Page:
The weather in the great state of New York has done that thing it always does. We spend nearly all of June wondering if this will be the year that it will stay 60 degrees and rainy until October, which is when it will start snowing. As surely as the swallows always return to Capistrano, the last week of June is when the sun and humidity arrives.
Hooray for consistency, I guess. But, dang, it’s sticky and gross right now.
The sticky grossness could be avoided if I could remember where I put my discipline and use it to get my run in before I have to go to work, rather than squeezing it in after I leave the office. The early mornings are just about tolerable right now, which should be the only incentive I need. And yet, I keep finding myself doing the post-workday Clark-Kent-into-Super-Runner routine and hitting the sidewalks right when you could fry eggs on them.
I mean, hooray for consistency?
This summer I have two pieces of extra motivation to get out there and git’r’done. One is significantly more profound than the other, mind. The less weighty reason is simply because I want to run the fastest 5K I can on July 20 at the Right to Run in Seneca Falls, NY. Even though I generally don’t care about my race times, every now and again, it’s fun to shake it up. Plus, I’ve been feeling zippy lately and want to take advantage of my newfound fleet-footedness while it lasts.
Coincidentally, my summer of shorter runs dovetails with a larger reason to run, even when it’s hot and I really don’t want to. Before I can tell you about that, though, I need to introduce you to Heidi.
About a million years ago (or, like, five years ago), I went to the first AMR retreat in Little Rock, Arkansas. The good things that came out of that trip are too numerous to mention. The best thing were the mother runners who took the trip to Austin to run a race in Austin the next year. While individual BAMRs have come and gone and come back again and fresh faces have been added, we’ve stayed tight over the years.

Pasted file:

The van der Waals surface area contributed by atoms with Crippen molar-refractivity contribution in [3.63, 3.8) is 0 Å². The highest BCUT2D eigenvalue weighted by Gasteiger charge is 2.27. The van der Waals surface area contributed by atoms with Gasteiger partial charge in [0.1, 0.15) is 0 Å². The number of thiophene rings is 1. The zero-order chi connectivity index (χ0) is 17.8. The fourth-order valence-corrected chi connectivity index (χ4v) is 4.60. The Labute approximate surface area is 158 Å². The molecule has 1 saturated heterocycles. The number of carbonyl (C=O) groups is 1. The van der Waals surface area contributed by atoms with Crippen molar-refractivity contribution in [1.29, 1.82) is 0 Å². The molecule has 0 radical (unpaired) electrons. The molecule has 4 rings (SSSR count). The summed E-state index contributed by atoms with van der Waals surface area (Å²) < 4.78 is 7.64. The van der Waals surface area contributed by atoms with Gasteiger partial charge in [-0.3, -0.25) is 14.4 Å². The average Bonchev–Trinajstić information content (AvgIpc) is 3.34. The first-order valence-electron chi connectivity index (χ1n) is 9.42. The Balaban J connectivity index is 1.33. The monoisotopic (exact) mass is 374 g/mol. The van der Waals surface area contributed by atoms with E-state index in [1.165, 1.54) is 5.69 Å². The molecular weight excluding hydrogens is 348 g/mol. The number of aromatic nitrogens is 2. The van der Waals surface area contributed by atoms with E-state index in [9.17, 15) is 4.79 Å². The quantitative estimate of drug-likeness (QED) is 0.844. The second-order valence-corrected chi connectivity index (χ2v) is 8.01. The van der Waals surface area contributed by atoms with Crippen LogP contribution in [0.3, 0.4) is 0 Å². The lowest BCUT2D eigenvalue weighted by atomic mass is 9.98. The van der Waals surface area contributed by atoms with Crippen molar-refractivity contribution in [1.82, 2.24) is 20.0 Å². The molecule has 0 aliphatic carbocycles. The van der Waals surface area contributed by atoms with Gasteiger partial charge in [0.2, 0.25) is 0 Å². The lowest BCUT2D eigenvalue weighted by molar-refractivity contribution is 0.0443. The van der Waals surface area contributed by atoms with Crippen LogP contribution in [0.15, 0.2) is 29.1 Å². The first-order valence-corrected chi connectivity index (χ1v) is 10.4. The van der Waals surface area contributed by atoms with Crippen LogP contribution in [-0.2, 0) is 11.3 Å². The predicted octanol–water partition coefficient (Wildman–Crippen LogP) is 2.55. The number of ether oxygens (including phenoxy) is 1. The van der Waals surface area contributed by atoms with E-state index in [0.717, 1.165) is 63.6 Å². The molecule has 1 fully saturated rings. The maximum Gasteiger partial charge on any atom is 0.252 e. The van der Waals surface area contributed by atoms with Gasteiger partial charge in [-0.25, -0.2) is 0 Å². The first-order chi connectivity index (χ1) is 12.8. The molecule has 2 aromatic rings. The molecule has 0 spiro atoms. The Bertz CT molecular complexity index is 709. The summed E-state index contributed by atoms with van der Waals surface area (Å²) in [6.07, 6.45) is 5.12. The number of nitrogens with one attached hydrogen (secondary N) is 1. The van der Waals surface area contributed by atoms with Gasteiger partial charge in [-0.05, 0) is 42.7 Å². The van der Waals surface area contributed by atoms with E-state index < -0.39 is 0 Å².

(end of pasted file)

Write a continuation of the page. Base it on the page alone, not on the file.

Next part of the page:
When we can, we run races together. Sometimes, we hang out at other AMR retreats or relay races. We show up at each other’s houses from time to time. Usually, we text first but it wouldn’t be a big deal if it was a surprise visit. The group chat on my phone with these wonderful women is an example of how humans can lift each other up and/or talk each other down. But not, like, in a sappy way. There is a lot of cursing and NSFW memes.
Heidi is one of those women. A couple of months ago, she mentioned that she was going for a mammogram and that we should all remember to schedule ours as well, which I will now remind you to do, too, dear reader. Heidi, a cancer researcher and a doctor, wasn’t at all stressed the test, as most women tend to be. A couple of quick squishes and you can forget about it for another year.
Only it didn’t work out that way this time. A clump of cells in one of Heidi’s boobs went rogue. She had the cancerous lump removed and started chemo in early May. It wasn’t the result anyone expected. Heidi’s in amazing shape, watches her diet, and is still fairly young, all things considered. Shit happens.
We’ve all kept up with her health via the group chat. We were all with her when she tried on wigs — and when she shaved her head. Heidi’s positive nature has remained pretty dang positive, even when a given point of time is lousy.
Which brings us back to running.
Heidi has eight chemo treatments on her schedule and should finish up in mid-August. Natalie, who some of you met in Eau Claire, came up with the “Heidi’s Chemo Marathon: 8 5Ks for the Win!!” plan. Each treatment is worth 3.275 miles (a smidgen more than a 5K). We’ve each picked weeks where we run on the day when Heidi is being infused; then send end-of-run selfies around the text chain. While only one of us is “assigned” the miles, usually half of us wind up running that day, too. BAMRs gotta BAM.
My leg of the chemo marathon was last week. I carried Heidi with me during the heat of the afternoon for 3-and-some miles while hoping the drugs she was getting did their job (but didn’t kick her butt too much).
I hope my sweaty face (pictured above) gave her a good laugh later — and that the laughs continue for years to come.